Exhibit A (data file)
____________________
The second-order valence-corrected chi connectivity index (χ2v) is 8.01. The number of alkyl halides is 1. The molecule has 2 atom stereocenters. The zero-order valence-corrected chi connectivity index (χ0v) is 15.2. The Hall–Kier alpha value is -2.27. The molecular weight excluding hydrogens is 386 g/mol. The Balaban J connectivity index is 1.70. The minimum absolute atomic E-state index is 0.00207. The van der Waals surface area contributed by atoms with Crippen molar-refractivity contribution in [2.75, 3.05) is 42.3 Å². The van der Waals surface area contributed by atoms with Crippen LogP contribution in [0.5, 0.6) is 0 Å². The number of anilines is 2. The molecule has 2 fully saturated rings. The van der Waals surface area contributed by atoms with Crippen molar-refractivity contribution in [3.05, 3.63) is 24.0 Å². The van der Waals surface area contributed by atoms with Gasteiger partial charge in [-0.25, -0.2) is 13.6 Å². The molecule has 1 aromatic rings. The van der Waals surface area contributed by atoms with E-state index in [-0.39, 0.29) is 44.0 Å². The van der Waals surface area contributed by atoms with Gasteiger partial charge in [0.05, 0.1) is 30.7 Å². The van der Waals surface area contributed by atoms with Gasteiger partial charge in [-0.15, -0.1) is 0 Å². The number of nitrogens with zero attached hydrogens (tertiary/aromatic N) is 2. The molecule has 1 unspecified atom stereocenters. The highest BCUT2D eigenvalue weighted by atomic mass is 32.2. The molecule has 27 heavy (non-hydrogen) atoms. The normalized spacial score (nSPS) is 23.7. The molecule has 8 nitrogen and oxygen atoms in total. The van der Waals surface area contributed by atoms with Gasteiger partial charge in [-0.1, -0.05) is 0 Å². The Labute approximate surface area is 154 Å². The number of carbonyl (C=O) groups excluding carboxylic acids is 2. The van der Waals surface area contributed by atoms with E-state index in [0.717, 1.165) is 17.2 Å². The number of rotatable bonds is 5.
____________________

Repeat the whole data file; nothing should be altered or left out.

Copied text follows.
The second-order valence-corrected chi connectivity index (χ2v) is 8.01. The number of alkyl halides is 1. The molecule has 2 atom stereocenters. The zero-order valence-corrected chi connectivity index (χ0v) is 15.2. The Hall–Kier alpha value is -2.27. The molecular weight excluding hydrogens is 386 g/mol. The Balaban J connectivity index is 1.70. The minimum absolute atomic E-state index is 0.00207. The van der Waals surface area contributed by atoms with Crippen molar-refractivity contribution in [2.75, 3.05) is 42.3 Å². The van der Waals surface area contributed by atoms with Crippen LogP contribution in [0.5, 0.6) is 0 Å². The number of anilines is 2. The molecule has 2 fully saturated rings. The van der Waals surface area contributed by atoms with Crippen molar-refractivity contribution in [3.05, 3.63) is 24.0 Å². The van der Waals surface area contributed by atoms with Gasteiger partial charge in [-0.25, -0.2) is 13.6 Å². The molecule has 1 aromatic rings. The van der Waals surface area contributed by atoms with E-state index in [-0.39, 0.29) is 44.0 Å². The van der Waals surface area contributed by atoms with Gasteiger partial charge in [0.05, 0.1) is 30.7 Å². The van der Waals surface area contributed by atoms with Gasteiger partial charge in [-0.15, -0.1) is 0 Å². The number of nitrogens with zero attached hydrogens (tertiary/aromatic N) is 2. The molecule has 1 unspecified atom stereocenters. The highest BCUT2D eigenvalue weighted by atomic mass is 32.2. The molecule has 27 heavy (non-hydrogen) atoms. The normalized spacial score (nSPS) is 23.7. The molecule has 8 nitrogen and oxygen atoms in total. The van der Waals surface area contributed by atoms with Gasteiger partial charge in [-0.1, -0.05) is 0 Å². The Labute approximate surface area is 154 Å². The number of carbonyl (C=O) groups excluding carboxylic acids is 2. The van der Waals surface area contributed by atoms with E-state index in [0.717, 1.165) is 17.2 Å². The number of rotatable bonds is 5.